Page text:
Conclusion

An informed consumer, is a dangerous consumer – dangerous for those selling the goods and services. Healthcare is no longer competitive because we tend to believe that “if it’s for my health, how can I say no?” However, it’s that kind of thinking that causes us to overpay and not question it, which allows healthcare systems to build bigger hospitals, fancier office buildings, while neglecting customer service.

FIRE Progress Report – August 2019

fire

The Money Related Numbers

25.65% (previously 25.16%)

This is our invested assets/target number. Our invested assets span across a variety of investment vehicles such as 401k, HSA, IRA, Roth IRA, ESPP (Employee Stock Purchase Program) and standard taxable mutual funds.

108 months (previously 109)

The number of months until my 45th birthday and our finish date.

102.62 months (previously 104.23)

The number of expected months until we reach our target number based on our current expected monthly contributions, assuming a 10% annual return.

The Expense Related Numbers

8.66 times annual spending (previously 8.45)

This is how many multiples of our annual spending we have saved up towards our goal. For example, if this value was 9.1 and we spent $10,000 annually, we would have $91,000 saved up.

34.63% to minimum FIRE (previously 33.81%)

The minimum number to achieve FIRE is 25 times our annual spending. This number shows how close we are to the absolute minimum.

33.75 times annual spending at goal number (previously 33.61)

We have a goal amount that we’d like to reach. Given our current annual spending, this is how many times our annual spending we’ll have saved when we reach our goal number.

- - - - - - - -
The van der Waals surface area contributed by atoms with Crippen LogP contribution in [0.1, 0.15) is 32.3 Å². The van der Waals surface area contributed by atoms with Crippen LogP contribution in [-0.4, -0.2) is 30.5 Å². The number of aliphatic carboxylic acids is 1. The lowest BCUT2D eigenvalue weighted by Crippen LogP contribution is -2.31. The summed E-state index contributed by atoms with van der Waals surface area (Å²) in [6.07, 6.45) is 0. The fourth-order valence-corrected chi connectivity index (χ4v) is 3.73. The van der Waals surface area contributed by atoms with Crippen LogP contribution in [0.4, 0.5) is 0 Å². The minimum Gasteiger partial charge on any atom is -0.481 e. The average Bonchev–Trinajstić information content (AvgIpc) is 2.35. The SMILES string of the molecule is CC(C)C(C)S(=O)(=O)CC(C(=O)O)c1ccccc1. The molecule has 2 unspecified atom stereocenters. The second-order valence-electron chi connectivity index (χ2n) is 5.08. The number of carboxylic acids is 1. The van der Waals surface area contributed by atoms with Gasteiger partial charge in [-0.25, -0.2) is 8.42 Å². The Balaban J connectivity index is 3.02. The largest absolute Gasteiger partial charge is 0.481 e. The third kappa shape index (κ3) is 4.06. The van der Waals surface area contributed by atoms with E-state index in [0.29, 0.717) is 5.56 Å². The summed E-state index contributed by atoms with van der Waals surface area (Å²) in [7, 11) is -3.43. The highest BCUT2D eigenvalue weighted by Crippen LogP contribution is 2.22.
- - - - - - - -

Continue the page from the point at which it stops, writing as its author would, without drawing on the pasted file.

Where We Saved This Month

401k – $1882 total (employee and employer)

HSA – $430

Roth IRA – $1000

ESPP – $495

Taxable Investments – $235

What’s Happened and What’s Happening

Surprisingly, all of our numbers moved in a positive direction this month. That’s great news and most likely due to the markets hitting record highs.

Our expenses for last month were lower than they were the previous year. This is the first time that’s happened in a while. There were several factors that probably helped with that. We changed our homeowners and car insurance and paid it the previous month. We also cancelled a cruise we had planned for January and got our deposit back.

On the expense side, as is true every year this time, our property taxes were paid. Finally, we had some regular maintenance to do on our 2006 Toyota Prius. It crossed the 250,000 mile mark this month! I ran some numbers and realized that we’ve put over 20,000 miles a year on average on it since we bought it.

Next month is a 3 paycheck month. We’ve decided to take the extra paycheck and split it across three different things: saving to replace a car, house projects, and vacations or trips. We keep separate budget categories for each one. We used to throw it all into one savings account, but then we would question whether paying for maintenance on the car would jeopardize our ability to pay for an upcoming vacation. By separating it, that’s no longer a concern.